But some critics worry that the very existence of such a massive repository of personal data demands extraordinary protections and controls. “Last time I checked, large corporate interests aren’t allowed to trample on widely recognized fundamental rights just because their founders have invented some new, profitable privacy-busting product, yet that is exactly what has happened to privacy rights over the past few years,” charges James Steyer, founder of the children’s-advocacy group Common Sense Media and author of the book “Talking Back to Facebook.”
In this article, we examine the gap between these two viewpoints to see where the truth lies. We focus on Facebook because it is the world’s largest social network, with 800-million-plus users, far more than competitors such as Google+ and LinkedIn. Facebook is also of interest because it has declared its intent to go public and is poised to raise billions more dollars in funding. What we found was sometimes fascinating and other times disquieting—but always worth knowing if you wish to keep your data under better control.
Facebook has been around since 2004. Check out a timeline of the company's notable highs and lows.
Social networks are rewriting social rules
One thing is for sure: Facebook and other social networks are changing the way the modern world operates and “rewriting the rules” of social engagement, as Chief Operating Officer Sheryl Sandberg puts it.
Examples abound. Facebook recently partnered with the Department of Labor and others to help connect job seekers and employers, developing systems to make job postings viral. When tornadoes hit the Midwest and Texas this year, photos of animals posted on Facebook helped families find lost pets. The network keeps active-duty soldiers in touch with families, including a National Guardsman serving in Afghanistan who not only reconnected with the woman who later became his wife but now uses it to follow the daily milestones of his newborn daughter. And millions now turn to Facebook to express their opinions to government and businesses, flexing their collective muscle in ways never possible before.
The site also aids commerce. Last year, 1-800-Flowers.com boosted sales of its Modern Embrace Pink Rose & Lily Cube and Make Mom’s Day Bouquet before Mother’s Day by asking moms to use a “Like” button to indicate their preference. And more than 18 million people visited or “liked” a brand’s page after learning that friends had done so, our survey suggests. That’s why so many organizations maintain pages on Facebook. At the Consumer Reports page, for example, we host live chats with our experts, share articles, and query visitors to help in our reporting. We have also bought ads on Facebook to tell users about our activities.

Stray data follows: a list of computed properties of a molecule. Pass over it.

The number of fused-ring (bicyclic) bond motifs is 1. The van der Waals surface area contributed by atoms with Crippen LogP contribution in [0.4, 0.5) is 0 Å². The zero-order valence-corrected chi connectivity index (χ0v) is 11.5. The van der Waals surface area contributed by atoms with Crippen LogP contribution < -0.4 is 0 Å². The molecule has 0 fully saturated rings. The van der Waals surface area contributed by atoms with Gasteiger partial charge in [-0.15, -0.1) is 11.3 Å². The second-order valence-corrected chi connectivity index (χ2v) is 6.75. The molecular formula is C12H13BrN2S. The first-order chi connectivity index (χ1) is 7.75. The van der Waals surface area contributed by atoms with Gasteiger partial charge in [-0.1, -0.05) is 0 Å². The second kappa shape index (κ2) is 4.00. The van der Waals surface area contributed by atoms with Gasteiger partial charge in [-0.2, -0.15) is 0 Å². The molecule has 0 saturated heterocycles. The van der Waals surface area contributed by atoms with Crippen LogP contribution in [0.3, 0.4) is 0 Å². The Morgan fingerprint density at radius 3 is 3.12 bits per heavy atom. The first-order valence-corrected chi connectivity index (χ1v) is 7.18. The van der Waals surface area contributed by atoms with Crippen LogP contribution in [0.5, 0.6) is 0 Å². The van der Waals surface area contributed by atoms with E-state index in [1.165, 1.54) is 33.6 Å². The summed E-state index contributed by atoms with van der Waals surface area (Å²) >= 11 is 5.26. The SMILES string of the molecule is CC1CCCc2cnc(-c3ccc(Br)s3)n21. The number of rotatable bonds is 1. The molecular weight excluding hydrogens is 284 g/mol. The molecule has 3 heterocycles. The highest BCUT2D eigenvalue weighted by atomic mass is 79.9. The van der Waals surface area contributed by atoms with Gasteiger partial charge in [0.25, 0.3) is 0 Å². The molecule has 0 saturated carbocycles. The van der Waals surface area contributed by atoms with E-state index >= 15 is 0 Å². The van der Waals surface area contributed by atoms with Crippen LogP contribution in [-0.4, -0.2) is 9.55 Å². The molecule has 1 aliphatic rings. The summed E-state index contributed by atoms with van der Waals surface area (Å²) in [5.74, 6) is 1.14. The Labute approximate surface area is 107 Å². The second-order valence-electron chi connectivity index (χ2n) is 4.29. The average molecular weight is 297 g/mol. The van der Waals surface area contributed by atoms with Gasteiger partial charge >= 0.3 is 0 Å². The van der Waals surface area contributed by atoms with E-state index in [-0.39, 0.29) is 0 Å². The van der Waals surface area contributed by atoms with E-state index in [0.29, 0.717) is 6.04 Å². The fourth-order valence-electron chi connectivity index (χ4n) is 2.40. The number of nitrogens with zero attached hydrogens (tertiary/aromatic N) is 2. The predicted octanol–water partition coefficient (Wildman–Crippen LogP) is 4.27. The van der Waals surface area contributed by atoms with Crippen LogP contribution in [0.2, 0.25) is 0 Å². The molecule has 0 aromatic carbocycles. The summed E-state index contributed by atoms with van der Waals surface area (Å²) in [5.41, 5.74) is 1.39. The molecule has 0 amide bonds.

Ads like those are what keep Facebook so profitable. The company uses your data to help advertisers deliver ads that you may find useful. Suppose, for example, that you have “liked” the San Francisco 49ers page, or simply posted comments about football. You shouldn’t be surprised to see ads in the margins for football tickets, fan paraphernalia, and the like. Facebook does not share any of your information with advertisers that buy those ads unless you give permission. If you click the ad and purchase something, the advertiser obviously learns who you are. And even if you simply “like” a brand page, the company can automatically send posts to your account. Such reach helped Facebook multiply revenue almost fivefold in the past two years, to $3.7 billion in 2011.
This revenue model dovetails neatly with Zuckerberg’s oft-stated goal of “making the world more open and connected.” The more data you share, the more Facebook knows about you and the more powerful its ad-targeting machine becomes.
Privacy experts worry that Facebook’s business model runs contrary to people’s interests. “Facebook has purposefully worked to erode the concept of privacy by disingenuously claiming users want to share all of their personal information,” says Jeff Chester, founder of the Center for Digital Democracy, a D.C.-based consumer group.